Black in the Day…A Fire Invention

September 30, 1975: On this day Virgie Ammons was granted a patent for her invention, the fireplace damper activating tool. This tool prevents cold air and dust from blowing down the chimney and back into the house by allowing the chimney damper to be locked in the closed position. According to her patent abstract, her damper addressed the problem of fireplace dampers that flutter and make noise when gusty winds affected the chimney. Moreover, some dampers do not remain fully shut and Ammons was concerned that, “even a slightly open damper could…

Black in the Day…We’re On the Air

September 29, 1975: On this day WGPR-TV (Where God’s Presence Radiates), the first Black fully owned and operated television station in the U.S., kicked into the air on when it made its first broadcast. WGPR-TV first aired on channel 62 in Detroit, Michigan.  Station founder William Venoid Banks was a Detroit attorney, minister and prominent member of the International Free and Accepted Modern Masons, an organization he founded in 1950. The Masons owned the majority of stock in WGPR-TV. The station initially broadcast religious shows, R&B music shows, off-network dramas, syndicated…

Black in the Day…Voter Suppression Violence

September 28, 1868:   On this date one of the worst outbreaks of violence during Reconstruction took place in Opelousas, Louisiana. The Opelousas massacre occurred. That city in Louisiana was the site where local Blacks lost their lives by violent whites (many of them Confederate veterans and prominent citizens). The event started with three local members of the KKK-like Knights of the White Camelia beating teacher and newspaper editor Emerson Bentley—while he was teaching class—because he had promoted voter registration and education for all. After some Black folks, mostly freedmen, came…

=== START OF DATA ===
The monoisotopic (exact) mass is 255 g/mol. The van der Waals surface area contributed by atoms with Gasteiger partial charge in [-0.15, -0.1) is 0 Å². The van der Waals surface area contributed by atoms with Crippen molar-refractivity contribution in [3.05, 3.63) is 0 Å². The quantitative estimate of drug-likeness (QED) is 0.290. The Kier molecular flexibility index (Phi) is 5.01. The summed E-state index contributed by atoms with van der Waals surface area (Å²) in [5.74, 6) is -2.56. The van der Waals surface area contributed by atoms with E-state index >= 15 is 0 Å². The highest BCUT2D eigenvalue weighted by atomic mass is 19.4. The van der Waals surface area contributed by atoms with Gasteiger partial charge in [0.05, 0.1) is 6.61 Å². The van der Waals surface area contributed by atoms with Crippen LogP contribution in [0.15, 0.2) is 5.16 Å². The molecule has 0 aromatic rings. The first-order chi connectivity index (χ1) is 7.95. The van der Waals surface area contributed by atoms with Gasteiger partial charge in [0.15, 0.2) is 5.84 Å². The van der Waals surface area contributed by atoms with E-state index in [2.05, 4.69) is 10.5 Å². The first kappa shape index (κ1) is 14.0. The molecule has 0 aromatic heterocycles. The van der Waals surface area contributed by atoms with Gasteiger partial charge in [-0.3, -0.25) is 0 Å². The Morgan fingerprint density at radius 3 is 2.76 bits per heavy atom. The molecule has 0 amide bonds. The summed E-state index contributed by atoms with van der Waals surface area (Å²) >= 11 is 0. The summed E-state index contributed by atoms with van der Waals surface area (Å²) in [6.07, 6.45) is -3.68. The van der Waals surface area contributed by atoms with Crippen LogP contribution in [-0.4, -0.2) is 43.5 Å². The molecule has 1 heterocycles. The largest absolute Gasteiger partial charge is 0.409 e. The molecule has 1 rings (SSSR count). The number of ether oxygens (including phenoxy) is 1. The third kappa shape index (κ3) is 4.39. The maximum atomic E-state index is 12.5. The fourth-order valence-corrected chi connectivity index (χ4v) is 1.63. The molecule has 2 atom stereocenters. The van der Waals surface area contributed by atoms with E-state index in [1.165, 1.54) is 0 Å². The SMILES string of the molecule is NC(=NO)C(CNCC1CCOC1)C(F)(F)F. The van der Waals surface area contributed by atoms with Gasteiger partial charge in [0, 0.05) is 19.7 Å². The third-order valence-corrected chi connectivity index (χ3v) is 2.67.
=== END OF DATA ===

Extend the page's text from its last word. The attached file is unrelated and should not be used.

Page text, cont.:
Black in the Day…It Was Written

September 27, 1950:   On this day Gwendolyn Brooks became the first Black person to win a Pulitzer Prize for her book of poetry, Annie Allen. This wasn’t her only first that she accomplished. She also was poetry consultant to the Library of Congress—the first Black woman to hold that position—and poet laureate of the State of Illinois. Also, In 1976, she became the first Black woman inducted into the American Academy of Arts and Letters. Gwendolyn Brooks is one of the most highly regarded, influential, and widely read poets of 20th-century…

Black in the Day…An FTC First

September 26, 1962: On this day A. Leon Higginbotham, Jr., becomes the first African American member of the Federal Trade Commission.  In 1962 President Kennedy appointed Higginbotham to the Federal Trade Commission making him the youngest and first African American to ever serve on a federal regulatory commission. But this was not the only first that he accomplished. In 1964 Higginbotham was appointed the first African American Judge of the United States District Court for the Eastern District of Pennsylvania by President Lyndon Johnson. By doing so, he became one of the youngest people…